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Agriculture Dept proposed ban on junk food, sugary drinks; companies shift to other products

Wednesday - 2/26/2014, 1:00am  ET

WASHINGTON (AP) -- Say good-bye to ads for junk food and sugary drinks on school grounds.

The Agriculture Department is proposing new rules to ensure that marketing to students is brought into line with the health standards already in public schools.

That means a scoreboard at a high school or basketball game eventually wouldn't be allowed to advertise Coca-Cola. Same with the front of a vending machine. Cups, posters and menu boards that promote foods that don't meet federal standards would also be phased out.

Many soda companies have already started shifting their sales and advertising in schools from the sugary stuff to other products they produce. The Agriculture Department says the companies spend $149 million a year marketing to kids.

The announcement came at the White House as part of the events marking the fourth anniversary of first lady Michelle Obama's "Let's Move" program.

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150-w-35-(Mark Smith, AP White House correspondent, with first lady Michelle Obama)--First lady Michelle Obama is announcing plans for new rules barring ads for unhealthy foods from school grounds. AP White House Correspondent Mark Smith reports. (25 Feb 2014)

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151-a-14-(First lady Michelle Obama, speaking to parents and school officials)-"for junk food"-First lady Michelle Obama says the new marketing rules that the administration's proposing aim to encourage kids to eat healthier. (25 Feb 2014)

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152-a-14-(First lady Michelle Obama, speaking to parents and school officials)-"fruits and vegetables"-First lady Michelle Obama says the idea is to remove at least some of the thousands of junk food ads kids see each week. (25 Feb 2014)

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153-a-12-(First lady Michelle Obama, speaking to parents and school officials)-"snack food aisle"-First lady Michelle Obama says the goal is to reinforce rules that are already improving the diet in school cafeterias and vending machines. (25 Feb 2014)

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154-a-12-(First lady Michelle Obama, speaking to parents and school officials)-"the new norm"-First lady Michelle Obama says her "Let's Move!" campaign -- celebrating its fourth anniversary this week -- has already made great strides in getting kids to eat better and exercise more. (25 Feb 2014)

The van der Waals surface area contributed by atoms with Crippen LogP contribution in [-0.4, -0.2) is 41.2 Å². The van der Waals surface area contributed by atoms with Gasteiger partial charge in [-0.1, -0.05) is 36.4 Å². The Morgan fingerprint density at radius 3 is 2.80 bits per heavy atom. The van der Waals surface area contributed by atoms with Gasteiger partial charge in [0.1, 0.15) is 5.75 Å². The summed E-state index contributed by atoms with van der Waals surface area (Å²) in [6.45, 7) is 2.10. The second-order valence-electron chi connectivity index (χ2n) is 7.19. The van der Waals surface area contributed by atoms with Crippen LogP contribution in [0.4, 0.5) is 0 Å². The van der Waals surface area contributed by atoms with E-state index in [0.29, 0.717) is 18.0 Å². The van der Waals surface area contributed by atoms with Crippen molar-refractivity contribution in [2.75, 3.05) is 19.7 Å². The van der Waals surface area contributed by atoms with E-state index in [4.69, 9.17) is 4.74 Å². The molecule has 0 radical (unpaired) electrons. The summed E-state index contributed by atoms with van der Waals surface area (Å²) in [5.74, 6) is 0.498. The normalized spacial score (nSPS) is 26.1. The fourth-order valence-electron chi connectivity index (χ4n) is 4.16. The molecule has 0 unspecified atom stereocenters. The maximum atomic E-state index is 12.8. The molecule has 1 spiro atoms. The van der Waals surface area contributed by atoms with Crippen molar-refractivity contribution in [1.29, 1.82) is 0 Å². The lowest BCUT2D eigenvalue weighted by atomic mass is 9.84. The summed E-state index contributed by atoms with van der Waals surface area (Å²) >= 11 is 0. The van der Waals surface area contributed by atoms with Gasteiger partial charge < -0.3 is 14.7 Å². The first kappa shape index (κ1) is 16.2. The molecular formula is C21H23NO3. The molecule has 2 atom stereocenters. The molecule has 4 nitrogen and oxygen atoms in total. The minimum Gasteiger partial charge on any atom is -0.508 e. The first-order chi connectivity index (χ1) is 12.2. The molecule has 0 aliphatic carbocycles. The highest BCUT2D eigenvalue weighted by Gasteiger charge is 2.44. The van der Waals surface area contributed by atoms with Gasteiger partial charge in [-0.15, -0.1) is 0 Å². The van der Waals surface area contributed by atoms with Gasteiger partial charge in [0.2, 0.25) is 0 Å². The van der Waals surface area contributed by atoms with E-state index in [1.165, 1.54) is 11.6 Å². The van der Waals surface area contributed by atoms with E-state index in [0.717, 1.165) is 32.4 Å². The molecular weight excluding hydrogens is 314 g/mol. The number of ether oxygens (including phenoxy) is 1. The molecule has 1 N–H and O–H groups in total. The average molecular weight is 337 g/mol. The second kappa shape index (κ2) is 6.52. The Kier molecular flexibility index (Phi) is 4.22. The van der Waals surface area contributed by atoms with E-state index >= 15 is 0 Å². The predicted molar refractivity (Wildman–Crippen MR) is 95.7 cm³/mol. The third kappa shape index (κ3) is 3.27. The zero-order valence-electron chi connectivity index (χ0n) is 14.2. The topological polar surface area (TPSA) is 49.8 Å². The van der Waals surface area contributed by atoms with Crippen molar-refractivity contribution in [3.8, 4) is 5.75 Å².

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155-a-24-(First lady Michelle Obama, speaking to parents and school officials)-"pretty good, hollah! (laughter fades)"-First lady Michelle Obama says the spirit of the rules is best captured by a 'wrap song' -- that's wrap with a 'w' -- composed by kids at Marshall High School in Vienna, Virginia. (25 Feb 2014)

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APPHOTO FLJA108: First lady Michelle Obama participates in zumba session at a Miami parks and recreation center during a visit to promote her "Let's Move" campaign Tuesday, Feb. 25, 2014. The Obama administration is moving to phase out junk food advertising on football scoreboards and elsewhere on school grounds, part of a broad effort to combat child obesity and create what Michelle Obama calls "a new norm" for today's schoolchildren and future generations. Obama announced that the Boys & Girls Clubs of America and the National Recreation and Park Association will serve more fruits and vegetables at after-school programs and ensure kids get 30-60 minutes of physical activity a day(AP Photo/Joel Auerbach) (25 Feb 2014)

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APPHOTO FLJA106: First lady Michelle Obama participates in a yoga session at a Miami parks and recreation center to promote her "Let's Move" campaign Tuesday, Feb. 25, 2014. The Obama administration is moving to phase out junk food advertising on football scoreboards and elsewhere on school grounds, part of a broad effort to combat child obesity and create what Michelle Obama calls "a new norm" for today's schoolchildren and future generations. Obama announced that the Boys & Girls Clubs of America and the National Recreation and Park Association will serve more fruits and vegetables at after-school programs and ensure kids get 30-60 minutes of physical activity a day(AP Photo/Joel Auerbach) (25 Feb 2014)

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APPHOTO WIMAN301: ADVANCE FOR RELEASE MONDAY, MARCH 3, 2014, AND THEREAFTER - In this Feb. 24, 2014 photo, ninth-grader Hunter Evenson, left, gets carrots and an apple as seventh-grader Tiffany Dombrowski decides on peaches from the healthy fruit and vegetable serving cart during lunch in the cafeteria at Wilson Junior High School in Manitowoc, Wis. Each student is required to take at least one-half cup of fruit or vegetable per the United States Department of Agriculture requirement. (AP Photo/Herald-Times Reporter, Sue Pischke) NO SALES (24 Feb 2014)

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